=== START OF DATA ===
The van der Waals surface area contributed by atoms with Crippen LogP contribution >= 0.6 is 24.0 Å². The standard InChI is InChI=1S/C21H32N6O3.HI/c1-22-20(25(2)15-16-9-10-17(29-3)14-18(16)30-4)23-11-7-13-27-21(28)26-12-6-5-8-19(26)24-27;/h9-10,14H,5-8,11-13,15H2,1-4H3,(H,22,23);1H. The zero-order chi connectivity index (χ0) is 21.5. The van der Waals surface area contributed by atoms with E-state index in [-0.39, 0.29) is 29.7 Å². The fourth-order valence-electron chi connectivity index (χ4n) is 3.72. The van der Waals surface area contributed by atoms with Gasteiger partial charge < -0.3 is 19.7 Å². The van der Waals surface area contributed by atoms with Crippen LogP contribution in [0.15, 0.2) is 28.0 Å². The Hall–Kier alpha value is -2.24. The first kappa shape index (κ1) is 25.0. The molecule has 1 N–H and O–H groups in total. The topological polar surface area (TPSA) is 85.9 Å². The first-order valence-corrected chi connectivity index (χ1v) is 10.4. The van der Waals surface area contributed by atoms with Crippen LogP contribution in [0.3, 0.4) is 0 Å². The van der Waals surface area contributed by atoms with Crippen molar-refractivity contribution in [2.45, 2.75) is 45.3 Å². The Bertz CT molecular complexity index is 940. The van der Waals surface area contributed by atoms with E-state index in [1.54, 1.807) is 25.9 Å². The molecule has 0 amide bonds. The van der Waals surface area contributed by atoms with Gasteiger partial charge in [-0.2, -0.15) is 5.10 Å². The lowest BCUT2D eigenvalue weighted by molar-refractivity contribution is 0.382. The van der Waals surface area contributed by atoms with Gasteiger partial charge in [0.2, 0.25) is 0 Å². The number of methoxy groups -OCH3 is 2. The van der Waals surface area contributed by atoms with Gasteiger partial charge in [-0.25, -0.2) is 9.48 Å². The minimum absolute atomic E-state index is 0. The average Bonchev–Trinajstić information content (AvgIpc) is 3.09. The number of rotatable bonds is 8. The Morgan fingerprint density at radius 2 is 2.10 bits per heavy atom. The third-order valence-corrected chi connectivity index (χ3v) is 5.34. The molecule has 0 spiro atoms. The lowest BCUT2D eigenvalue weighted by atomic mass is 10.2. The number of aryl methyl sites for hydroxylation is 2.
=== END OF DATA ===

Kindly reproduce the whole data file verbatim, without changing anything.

The van der Waals surface area contributed by atoms with Crippen LogP contribution >= 0.6 is 24.0 Å². The standard InChI is InChI=1S/C21H32N6O3.HI/c1-22-20(25(2)15-16-9-10-17(29-3)14-18(16)30-4)23-11-7-13-27-21(28)26-12-6-5-8-19(26)24-27;/h9-10,14H,5-8,11-13,15H2,1-4H3,(H,22,23);1H. The zero-order chi connectivity index (χ0) is 21.5. The van der Waals surface area contributed by atoms with E-state index in [-0.39, 0.29) is 29.7 Å². The fourth-order valence-electron chi connectivity index (χ4n) is 3.72. The van der Waals surface area contributed by atoms with Gasteiger partial charge < -0.3 is 19.7 Å². The van der Waals surface area contributed by atoms with Crippen LogP contribution in [0.15, 0.2) is 28.0 Å². The Hall–Kier alpha value is -2.24. The first kappa shape index (κ1) is 25.0. The molecule has 1 N–H and O–H groups in total. The topological polar surface area (TPSA) is 85.9 Å². The first-order valence-corrected chi connectivity index (χ1v) is 10.4. The van der Waals surface area contributed by atoms with Crippen LogP contribution in [0.3, 0.4) is 0 Å². The van der Waals surface area contributed by atoms with Crippen molar-refractivity contribution in [2.45, 2.75) is 45.3 Å². The Bertz CT molecular complexity index is 940. The van der Waals surface area contributed by atoms with E-state index in [1.54, 1.807) is 25.9 Å². The molecule has 0 amide bonds. The van der Waals surface area contributed by atoms with Gasteiger partial charge in [-0.2, -0.15) is 5.10 Å². The lowest BCUT2D eigenvalue weighted by molar-refractivity contribution is 0.382. The van der Waals surface area contributed by atoms with Gasteiger partial charge in [0.2, 0.25) is 0 Å². The number of methoxy groups -OCH3 is 2. The van der Waals surface area contributed by atoms with Gasteiger partial charge in [-0.25, -0.2) is 9.48 Å². The minimum absolute atomic E-state index is 0. The average Bonchev–Trinajstić information content (AvgIpc) is 3.09. The number of rotatable bonds is 8. The Morgan fingerprint density at radius 2 is 2.10 bits per heavy atom. The third-order valence-corrected chi connectivity index (χ3v) is 5.34. The molecule has 0 spiro atoms. The lowest BCUT2D eigenvalue weighted by atomic mass is 10.2. The number of aryl methyl sites for hydroxylation is 2.